- Britian's first official investigation
into the health effects of mobile phones has found that, far from causing
memory loss, they can actually improve mental performance.
- A study using volunteers who had dummy
mobile phones strapped to their heads while carrying out psychological
tests has overturned the popular view that the telephones cause people
to forget things.
- In the only research in the world on
the effects of mobile phones on the human brain, scientists from Bristol
University found that the phones significantly improved the speed it took
to carry out mental tasks.
- Although it does not address concerns
about potential cancer risks, the surprise findings will come as a comfort
to the estimated 10 million users of mobile phones in Britain who have
been subjected to a series of scare stories about the potential mental
effects caused by microwaves from their handsets.
- Alan Preece, the Bristol researcher who
carried out the study, funded by the Department of Health, is understood
to have briefed the Government about the results.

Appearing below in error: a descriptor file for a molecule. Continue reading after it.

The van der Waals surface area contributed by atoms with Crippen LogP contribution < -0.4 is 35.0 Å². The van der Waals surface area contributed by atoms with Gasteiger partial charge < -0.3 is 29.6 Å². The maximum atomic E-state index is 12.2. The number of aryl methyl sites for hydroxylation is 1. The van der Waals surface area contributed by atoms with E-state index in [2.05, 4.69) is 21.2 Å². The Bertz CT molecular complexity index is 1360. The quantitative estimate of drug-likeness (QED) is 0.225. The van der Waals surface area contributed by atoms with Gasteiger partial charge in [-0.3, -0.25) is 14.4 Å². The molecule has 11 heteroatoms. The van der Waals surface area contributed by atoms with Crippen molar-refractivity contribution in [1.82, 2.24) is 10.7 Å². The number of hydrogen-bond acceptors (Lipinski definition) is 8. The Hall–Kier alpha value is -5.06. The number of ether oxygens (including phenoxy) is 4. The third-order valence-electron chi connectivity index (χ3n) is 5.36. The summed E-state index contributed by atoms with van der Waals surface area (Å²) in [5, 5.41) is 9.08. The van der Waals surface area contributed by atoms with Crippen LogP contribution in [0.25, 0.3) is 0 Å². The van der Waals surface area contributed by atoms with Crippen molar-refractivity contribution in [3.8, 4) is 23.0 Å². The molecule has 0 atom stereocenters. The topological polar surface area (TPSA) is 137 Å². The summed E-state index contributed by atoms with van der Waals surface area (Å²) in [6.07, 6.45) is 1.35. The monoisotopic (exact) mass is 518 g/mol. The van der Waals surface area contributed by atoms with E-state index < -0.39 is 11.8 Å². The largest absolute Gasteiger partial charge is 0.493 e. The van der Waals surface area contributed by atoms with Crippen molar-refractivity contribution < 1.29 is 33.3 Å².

- Dr Preece used 36 volunteers who wore
a special helmet fitted with a mobile phone on the left side. They carried
out a series of psychological tests lasting between 25 and 35 minutes whilst
the power was switched either on or off.
- He found that people were just as good
- or bad - at memory tests whether the power was running or not.
- However, he also discovered that it took
people less time to react to a stimulus when the power to the mobile phone
was switched on.
- This was more evident when the emissions
from the experiment were designed to mimic an analogue mobile rather than
the newer digital phones.
- Although Dr Preece has refused to comment
on the research until is it published in the International Journal of Radiation
Biology, one suggestion is that this might be caused by stimulating the
part of the brain's left hemisphere that acts as a communications channel
between the centres of vision and speech.
- The study's preliminary findings have
been misreported by a number of national newspapers, claiming that mobiles
cause memory loss. Dr Preece said that the reports are "substantially
inaccurate" and "based on pure guesswork".
- Research by other scientists has centred
on test-tube studies or laboratory rats. Their equivocal findings, however,
have failed to substantiate controversial reports that mobile phones cause
cancer, amnesia and other problems.
- Britain's radiation watchdog, the National
Radiological Protection Board (NRPB), has said: "There is no convincing
scientific evidence of a health risk to humans resulting from mobile phone
- However, it is supporting more "high
quality" research to investigate the potential risks.